The AVMA Governmental Relations Division (GRD) has begun 2012 by identifying funding priorities for the upcoming fiscal year (which will start to be discussed when the President releases his budget in February) and by continuing efforts on many issues, including several animal welfare-related bills. The AVMA is currently supporting H.R. 2492/S. 1947 The Animal Fighting Spectator Prohibition Act and S. 1281 The Horse Transportation Safety Act, and opposing H.R. 2966/S. 1176 The American Horse Slaughter Prevention Act. Congress has also recently introduced several pieces of new legislation related to Animal Welfare.
On November 2, 2011 celebrity animal activists Bob Barker (formerly of the Price is Right) and Jorja Fox (actress from CSI) joined Congressman Jim Moran on Capitol Hill to introduce the Traveling Exotic Animal Protection Act (H.R. 3359). The goal, according to Rep. Moran, is to "comprehensively tackle the use of all exotic animals in circuses." The bill would amend the Animal Welfare Act to restrict the exhibition of any exotic or wild animal that had traveled in a mobile housing facility within the previous 15 days. The law does include exemptions for zoos, aquaria, rodeos, and research facilities, and animals used in film, television, or advertising. Feld Entertainment, parent company of Ringling Brothers and Barnum & Bailey Circus, was quick to come out in opposition, saying the legislation is baseless, and that Ringling provides exemplary care for the animals used in their shows. The Performing Animal Welfare Society has come out in support saying, "based upon the publicly-available research, and video and photographic evidence, it is clear that traveling circuses cannot provide the proper living conditions for these exotic animals." The legislation was referred to the House Committee on Agriculture, Subcommittee on Livestock, Dairy, and Poultry, but no further action has been taken.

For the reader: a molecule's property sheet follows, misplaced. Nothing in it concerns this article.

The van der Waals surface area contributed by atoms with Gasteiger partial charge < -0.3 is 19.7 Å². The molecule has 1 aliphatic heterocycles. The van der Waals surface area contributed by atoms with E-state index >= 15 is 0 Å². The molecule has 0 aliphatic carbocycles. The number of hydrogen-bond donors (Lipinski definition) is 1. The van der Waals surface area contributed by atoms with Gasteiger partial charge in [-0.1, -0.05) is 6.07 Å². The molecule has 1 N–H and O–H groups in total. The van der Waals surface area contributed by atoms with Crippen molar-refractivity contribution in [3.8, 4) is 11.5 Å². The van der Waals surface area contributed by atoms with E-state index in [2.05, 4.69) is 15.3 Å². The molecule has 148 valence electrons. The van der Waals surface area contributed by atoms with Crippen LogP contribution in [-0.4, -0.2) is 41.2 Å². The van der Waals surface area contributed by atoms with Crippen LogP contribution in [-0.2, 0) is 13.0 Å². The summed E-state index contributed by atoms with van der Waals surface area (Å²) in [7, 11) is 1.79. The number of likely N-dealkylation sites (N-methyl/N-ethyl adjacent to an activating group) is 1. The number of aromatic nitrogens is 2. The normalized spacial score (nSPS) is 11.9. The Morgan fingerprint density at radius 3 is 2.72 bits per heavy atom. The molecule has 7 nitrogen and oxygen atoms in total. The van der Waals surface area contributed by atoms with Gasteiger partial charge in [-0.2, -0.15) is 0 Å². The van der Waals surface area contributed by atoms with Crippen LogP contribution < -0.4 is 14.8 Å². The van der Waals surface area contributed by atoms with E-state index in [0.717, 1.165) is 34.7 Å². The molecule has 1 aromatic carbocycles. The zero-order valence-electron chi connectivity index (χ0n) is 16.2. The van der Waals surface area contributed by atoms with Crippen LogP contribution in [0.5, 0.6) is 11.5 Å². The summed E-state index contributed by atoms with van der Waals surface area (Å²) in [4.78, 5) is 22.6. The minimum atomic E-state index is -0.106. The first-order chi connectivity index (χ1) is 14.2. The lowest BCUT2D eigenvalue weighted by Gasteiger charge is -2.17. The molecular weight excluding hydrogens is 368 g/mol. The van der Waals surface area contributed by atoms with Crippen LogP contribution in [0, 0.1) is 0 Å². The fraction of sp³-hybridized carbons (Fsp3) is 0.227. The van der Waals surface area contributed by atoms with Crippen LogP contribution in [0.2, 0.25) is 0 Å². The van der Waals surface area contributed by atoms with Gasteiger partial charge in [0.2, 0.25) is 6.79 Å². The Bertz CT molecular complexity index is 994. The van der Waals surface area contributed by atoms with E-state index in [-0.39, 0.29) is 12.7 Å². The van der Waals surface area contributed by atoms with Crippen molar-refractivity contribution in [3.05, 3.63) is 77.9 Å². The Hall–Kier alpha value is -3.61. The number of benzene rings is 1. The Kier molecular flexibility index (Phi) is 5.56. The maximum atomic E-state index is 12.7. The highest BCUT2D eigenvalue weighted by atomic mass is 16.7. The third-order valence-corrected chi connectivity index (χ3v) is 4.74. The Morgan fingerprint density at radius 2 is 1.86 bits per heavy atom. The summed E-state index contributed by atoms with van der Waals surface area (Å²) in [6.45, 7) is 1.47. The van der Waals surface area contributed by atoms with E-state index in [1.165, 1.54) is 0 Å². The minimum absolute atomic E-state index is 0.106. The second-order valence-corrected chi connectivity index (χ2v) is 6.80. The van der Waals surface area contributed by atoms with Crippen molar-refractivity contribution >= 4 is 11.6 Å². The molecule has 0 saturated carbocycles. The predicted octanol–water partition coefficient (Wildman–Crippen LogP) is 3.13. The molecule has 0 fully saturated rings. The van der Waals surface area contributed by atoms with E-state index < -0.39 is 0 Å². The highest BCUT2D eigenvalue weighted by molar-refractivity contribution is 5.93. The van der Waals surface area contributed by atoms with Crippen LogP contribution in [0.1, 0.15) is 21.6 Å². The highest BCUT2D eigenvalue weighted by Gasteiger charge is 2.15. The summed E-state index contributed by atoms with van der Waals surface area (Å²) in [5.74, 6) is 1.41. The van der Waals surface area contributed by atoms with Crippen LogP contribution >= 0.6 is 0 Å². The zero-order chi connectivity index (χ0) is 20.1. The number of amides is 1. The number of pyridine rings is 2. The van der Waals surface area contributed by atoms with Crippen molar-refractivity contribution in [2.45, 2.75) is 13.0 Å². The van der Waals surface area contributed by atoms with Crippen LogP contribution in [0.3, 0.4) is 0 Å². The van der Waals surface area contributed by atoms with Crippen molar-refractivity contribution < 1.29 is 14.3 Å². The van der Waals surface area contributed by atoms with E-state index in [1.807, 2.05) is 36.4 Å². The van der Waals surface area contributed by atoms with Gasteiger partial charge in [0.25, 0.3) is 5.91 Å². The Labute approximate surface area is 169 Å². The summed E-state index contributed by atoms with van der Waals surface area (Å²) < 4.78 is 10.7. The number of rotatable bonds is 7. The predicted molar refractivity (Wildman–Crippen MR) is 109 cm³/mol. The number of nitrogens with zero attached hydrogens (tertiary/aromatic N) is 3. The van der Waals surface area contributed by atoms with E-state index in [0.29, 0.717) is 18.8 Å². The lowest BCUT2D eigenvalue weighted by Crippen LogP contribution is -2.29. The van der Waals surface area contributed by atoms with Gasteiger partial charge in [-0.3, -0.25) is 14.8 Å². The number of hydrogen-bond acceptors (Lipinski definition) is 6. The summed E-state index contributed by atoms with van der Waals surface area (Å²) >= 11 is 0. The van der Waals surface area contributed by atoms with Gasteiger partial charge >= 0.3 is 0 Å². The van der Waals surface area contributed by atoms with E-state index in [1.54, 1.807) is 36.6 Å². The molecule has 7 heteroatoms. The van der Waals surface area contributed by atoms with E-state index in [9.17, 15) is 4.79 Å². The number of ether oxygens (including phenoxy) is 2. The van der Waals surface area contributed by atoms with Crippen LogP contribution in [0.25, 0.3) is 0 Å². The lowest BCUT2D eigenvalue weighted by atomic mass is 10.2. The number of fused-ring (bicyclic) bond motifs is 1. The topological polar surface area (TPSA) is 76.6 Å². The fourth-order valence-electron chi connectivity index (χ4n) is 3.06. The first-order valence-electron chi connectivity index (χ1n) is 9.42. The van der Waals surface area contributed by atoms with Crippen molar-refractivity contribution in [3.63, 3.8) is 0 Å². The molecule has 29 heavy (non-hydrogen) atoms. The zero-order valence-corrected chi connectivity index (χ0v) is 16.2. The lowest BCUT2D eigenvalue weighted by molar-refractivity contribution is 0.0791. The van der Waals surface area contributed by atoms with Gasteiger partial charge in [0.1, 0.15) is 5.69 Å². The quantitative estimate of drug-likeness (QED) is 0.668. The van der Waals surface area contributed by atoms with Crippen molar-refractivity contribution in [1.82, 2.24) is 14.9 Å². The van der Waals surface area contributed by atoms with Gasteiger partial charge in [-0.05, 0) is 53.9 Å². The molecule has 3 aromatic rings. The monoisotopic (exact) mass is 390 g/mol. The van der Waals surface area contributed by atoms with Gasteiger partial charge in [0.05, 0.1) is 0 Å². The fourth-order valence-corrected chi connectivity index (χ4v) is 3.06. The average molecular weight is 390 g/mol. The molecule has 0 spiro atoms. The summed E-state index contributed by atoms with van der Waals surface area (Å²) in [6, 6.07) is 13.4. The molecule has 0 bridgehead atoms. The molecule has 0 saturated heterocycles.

On December 16, 2011 Congressman Gary Ackerman reintroduced a bill, H.R. 3704, the Downed Animal and Food Safety Protection Act, which would amend the Humane Methods of Slaughter Act to require that all nonambulatory livestock in interstate and foreign commerce be immediately and humanely euthanized when such livestock become nonambulatory. The bill also provides labeling requirements and penalties for violations. The AVMA has opposed this legislation in the past, due to its conflict with the AVMA policy on Disabled Livestock, which states, "Animals that are down should be euthanatized immediately and not taken to slaughter. However, if swine are down, and are not in extreme distress or do not have an obviously irreversible condition, they may be allowed up to 2 hours to recover." H.R. 3704 does not currently include an exemption that allows rest for nonambulatory swine. The FSIS has released multiple directives on nonambulatory livestock and humane handling; recent directives can be viewed here.
After the surprising and historic agreement reached between the United Egg Producers (UEP) and the Humane Society of the United States (HSUS) in July of last year, many groups have been anticipating the introduction of related legislation in Congress. On January 23, Congressman Kurt Schrader introduced H.R. 3798, the Egg Products Inspection Act Amendments of 2012. Congressman Schrader, also a veterinarian, stated "The agreement between the UEP and HSUS represents an important and necessary step in addressing the patchwork of state laws facing the industry and providing stability for farmers moving forward. I take my hat off to both organizations for putting aside their historical differences and working together to reach a deal that provides certainty for our farmers while providing improved conditions for the hens." Several animal agriculture groups have come out in opposition to the legislation. The National Pork Producers Council President, Doug Wolf, a hog farmer from Lancaster, Wisconsin, stated "This HSUS-backed legislation would set a dangerous precedent that could let Washington bureaucrats dictate how livestock and poultry producers raise and care for their animals. We don't need or want the federal government and HSUS telling us how to do our jobs." Several AVMA Councils and Committees are anticipated to closely review this legislation and make corresponding recommendations to the Executive Board within the next few weeks. Current AVMA policy related to the welfare of laying hens can be viewed here.